Meditation is a discipline or practice of contemplation or awareness found in most of the world's major religions. It is not a treatment in the usual medical sense. Meditation is, however, frequently recommended by mainstream medical practitioners as well as alternative therapists because of its demonstrated healing effects on the central nervous system, heart rate, and level of muscular tension. It is also reputed to have benefits for the entire person: physical, mental, emotional, and spiritual.



The purposes of meditation have been variously defined as increased awareness, greater ability to live in the moment, freedom from the ego, spiritual growth, or union with God or the universe. It is important to understand that although better health is a frequent side effect of meditation, it is not the goal or focus of meditation practice. The paradox of meditation as an approach to treatment of diseases and disorders is that it asks the patient to put aside immediate concerns with health or wellness.


Meditation is suitable for most people who are not vulnerable to psychotic episodes. Some teachers of meditation warn against extended periods of breathing exercises unless the person has a teacher or spiritual guide, on the grounds that some people may experience hallucinations or dissociative episodes. The other major precaution concerns the patient's expectations. Most persons beginning a meditation practice will not find it easy; they are often disturbed by the distractions of their mental processes or the physical discomfort of sitting still for a period of time.


The form of meditation with which most Westerners are familiar involves sitting quietly in a chair or on the floor for a period of time with eyes closed in order to concentrate or focus the mind. There are, however, a variety of approaches to meditation practice.

Concentrating the mind

The goal of all forms of meditation is single-mindedness -- to let go of all distractions and focus on one object of attention or devotion. There are several techniques that meditators use to help them achieve this level of concentration. Most people will find that some techniques work better for them than others. Teachers of meditation advise beginners to use the approach that they find most congenial.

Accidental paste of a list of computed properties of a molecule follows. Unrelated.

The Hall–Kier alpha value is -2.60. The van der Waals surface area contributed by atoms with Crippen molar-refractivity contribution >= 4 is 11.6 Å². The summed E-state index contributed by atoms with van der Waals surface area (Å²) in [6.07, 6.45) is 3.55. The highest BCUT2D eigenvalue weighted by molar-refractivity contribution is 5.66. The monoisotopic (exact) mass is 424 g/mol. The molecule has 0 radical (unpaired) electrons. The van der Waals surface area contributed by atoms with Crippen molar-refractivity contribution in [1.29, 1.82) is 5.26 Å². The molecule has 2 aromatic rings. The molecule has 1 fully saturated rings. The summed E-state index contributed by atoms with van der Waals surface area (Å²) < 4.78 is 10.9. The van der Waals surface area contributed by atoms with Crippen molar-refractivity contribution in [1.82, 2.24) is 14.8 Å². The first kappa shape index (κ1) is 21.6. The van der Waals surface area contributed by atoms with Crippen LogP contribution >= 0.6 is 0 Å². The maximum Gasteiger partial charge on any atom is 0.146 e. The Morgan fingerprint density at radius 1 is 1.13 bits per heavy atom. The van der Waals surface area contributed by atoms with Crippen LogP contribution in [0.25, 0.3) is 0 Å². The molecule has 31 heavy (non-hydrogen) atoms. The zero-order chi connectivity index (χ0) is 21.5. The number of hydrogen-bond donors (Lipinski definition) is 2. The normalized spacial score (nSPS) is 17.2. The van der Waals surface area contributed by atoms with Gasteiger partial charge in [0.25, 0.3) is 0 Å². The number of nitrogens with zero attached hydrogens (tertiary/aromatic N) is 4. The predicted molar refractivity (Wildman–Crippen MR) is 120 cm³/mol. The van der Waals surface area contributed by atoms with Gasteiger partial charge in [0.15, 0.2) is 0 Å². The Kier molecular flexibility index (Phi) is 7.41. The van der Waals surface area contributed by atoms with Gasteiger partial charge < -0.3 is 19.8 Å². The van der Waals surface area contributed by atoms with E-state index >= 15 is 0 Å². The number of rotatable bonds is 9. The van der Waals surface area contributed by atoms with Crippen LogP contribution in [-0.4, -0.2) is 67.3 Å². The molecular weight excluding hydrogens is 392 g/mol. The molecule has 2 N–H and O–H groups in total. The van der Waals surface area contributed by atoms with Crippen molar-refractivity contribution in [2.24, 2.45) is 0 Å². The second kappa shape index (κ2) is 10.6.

Breathing exercises

Breathing exercises are often recommended to beginners because breathing is a natural function that does not have to be consciously "learned." Meditation on the breath does not require changing one's breathing in any way, but only paying attention to it -- to the feel of the air as it enters or leaves the nostrils without following it into the lungs. This narrowness of focus helps to develop the meditator's ability to concentrate. When the person becomes aware that his or her attention has wandered, he or she simply returns to focusing on the breath again.

A variation of this approach is focusing on body sensations. This technique is sometimes called body scanning. The meditator simply focuses attention on the sensations in each part of his or her body in turn. Sometimes body scanning is combined with a breathing exercise; the meditator imagines breathing into and out of each part of the body as he or she attends to its sensations.


A mantra is a name of God or other sacred phrase that the meditator repeats over and over in order to focus the mind. The repetition of a mantra is the basic technique of transcendental meditation, or TM. TM was introduced to the West in the 1960s by the Maharishi Mahesh Yogi and helped to make meditation acceptable to mainstream medical doctors. People initiated into TM are given individual mantras by their teachers.

There is some disagreement as to the importance of the mantra's content. Some persons think that any word or phrase is as effective as any other in focusing the mind. Others, however, maintain that the mantra must have some connection to the sacred in order to fully release the human mind from its own preoccupations. Examples of religious mantras include the Jesus prayer of Christian tradition, the holy Name of God in Judaism, or the Om mantra of Tibetan Buddhism.


Devotional meditation has an interpersonal quality in that the meditator focuses on a being who represents the divine or some quality of holiness for him or her. This approach also allows the meditator to integrate feelings of love or gratitude with his or her mental focus.

Devotional meditation can take the form of chanting hymns that use the names of God, or visualizing the person or being that represents God to the meditator. Meditation in the Christian tradition sometimes includes visualizing Jesus or certain events in his life. Visualization is a useful approach to meditation for people who are sensitive to visual stimuli.

Visualization meditation has also been used in the treatment of cancer and AIDS and other disease processes. In visualization therapy, the patient visualizes the inner workings of his or her body, with healthy cells fighting off the cancer or AIDS virus or rebalancing what is out of alignment with health. Another visualization technique asks the patient to imagine the affected parts of his or her body being surrounded by healing light or filled with energy. The patient can combine visualizations with breathing exercises by imagining that the breath is sending healing energy to the body. Patients with any illness can use devotional visualization as a way of integrating religious beliefs with visualization therapy.

Moving meditation